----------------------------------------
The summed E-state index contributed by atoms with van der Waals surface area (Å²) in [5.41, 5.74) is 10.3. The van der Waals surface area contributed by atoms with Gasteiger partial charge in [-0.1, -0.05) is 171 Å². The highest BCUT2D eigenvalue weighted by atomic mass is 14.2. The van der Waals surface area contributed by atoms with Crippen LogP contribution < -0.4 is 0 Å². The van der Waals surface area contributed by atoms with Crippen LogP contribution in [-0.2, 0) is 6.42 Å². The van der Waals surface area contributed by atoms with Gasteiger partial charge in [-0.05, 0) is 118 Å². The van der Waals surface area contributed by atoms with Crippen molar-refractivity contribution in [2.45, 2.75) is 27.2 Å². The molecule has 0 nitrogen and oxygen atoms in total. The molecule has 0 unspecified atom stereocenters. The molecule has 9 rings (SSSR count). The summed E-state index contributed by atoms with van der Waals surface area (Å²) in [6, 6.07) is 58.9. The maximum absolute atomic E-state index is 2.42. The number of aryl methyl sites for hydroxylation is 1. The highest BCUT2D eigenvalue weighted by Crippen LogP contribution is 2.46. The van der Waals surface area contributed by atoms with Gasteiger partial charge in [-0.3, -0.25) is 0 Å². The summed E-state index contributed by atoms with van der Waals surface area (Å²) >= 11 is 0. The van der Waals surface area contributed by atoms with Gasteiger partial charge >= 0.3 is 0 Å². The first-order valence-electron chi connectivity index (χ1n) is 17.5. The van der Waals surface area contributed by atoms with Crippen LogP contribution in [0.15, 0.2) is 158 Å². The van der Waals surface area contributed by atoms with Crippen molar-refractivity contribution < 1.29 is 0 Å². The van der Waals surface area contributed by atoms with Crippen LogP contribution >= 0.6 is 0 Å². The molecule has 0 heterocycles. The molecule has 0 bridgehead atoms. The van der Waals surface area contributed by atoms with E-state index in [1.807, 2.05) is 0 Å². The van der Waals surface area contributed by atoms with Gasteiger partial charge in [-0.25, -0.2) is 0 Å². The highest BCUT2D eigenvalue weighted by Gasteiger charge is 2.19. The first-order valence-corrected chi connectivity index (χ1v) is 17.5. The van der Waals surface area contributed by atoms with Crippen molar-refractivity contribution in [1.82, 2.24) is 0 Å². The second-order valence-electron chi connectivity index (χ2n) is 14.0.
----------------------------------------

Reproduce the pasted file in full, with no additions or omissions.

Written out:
The summed E-state index contributed by atoms with van der Waals surface area (Å²) in [5.41, 5.74) is 10.3. The van der Waals surface area contributed by atoms with Gasteiger partial charge in [-0.1, -0.05) is 171 Å². The highest BCUT2D eigenvalue weighted by atomic mass is 14.2. The van der Waals surface area contributed by atoms with Crippen LogP contribution < -0.4 is 0 Å². The van der Waals surface area contributed by atoms with Crippen LogP contribution in [-0.2, 0) is 6.42 Å². The van der Waals surface area contributed by atoms with Gasteiger partial charge in [-0.05, 0) is 118 Å². The van der Waals surface area contributed by atoms with Crippen molar-refractivity contribution in [2.45, 2.75) is 27.2 Å². The molecule has 0 nitrogen and oxygen atoms in total. The molecule has 0 unspecified atom stereocenters. The molecule has 9 rings (SSSR count). The summed E-state index contributed by atoms with van der Waals surface area (Å²) in [6, 6.07) is 58.9. The maximum absolute atomic E-state index is 2.42. The number of aryl methyl sites for hydroxylation is 1. The highest BCUT2D eigenvalue weighted by Crippen LogP contribution is 2.46. The van der Waals surface area contributed by atoms with Gasteiger partial charge in [-0.3, -0.25) is 0 Å². The summed E-state index contributed by atoms with van der Waals surface area (Å²) >= 11 is 0. The van der Waals surface area contributed by atoms with Gasteiger partial charge >= 0.3 is 0 Å². The first-order valence-electron chi connectivity index (χ1n) is 17.5. The van der Waals surface area contributed by atoms with Crippen LogP contribution in [0.15, 0.2) is 158 Å². The van der Waals surface area contributed by atoms with Crippen molar-refractivity contribution < 1.29 is 0 Å². The van der Waals surface area contributed by atoms with Crippen LogP contribution >= 0.6 is 0 Å². The molecule has 0 heterocycles. The molecule has 0 bridgehead atoms. The van der Waals surface area contributed by atoms with E-state index in [1.807, 2.05) is 0 Å². The van der Waals surface area contributed by atoms with Gasteiger partial charge in [-0.25, -0.2) is 0 Å². The highest BCUT2D eigenvalue weighted by Gasteiger charge is 2.19. The first-order valence-corrected chi connectivity index (χ1v) is 17.5. The van der Waals surface area contributed by atoms with Crippen molar-refractivity contribution in [1.82, 2.24) is 0 Å². The second-order valence-electron chi connectivity index (χ2n) is 14.0.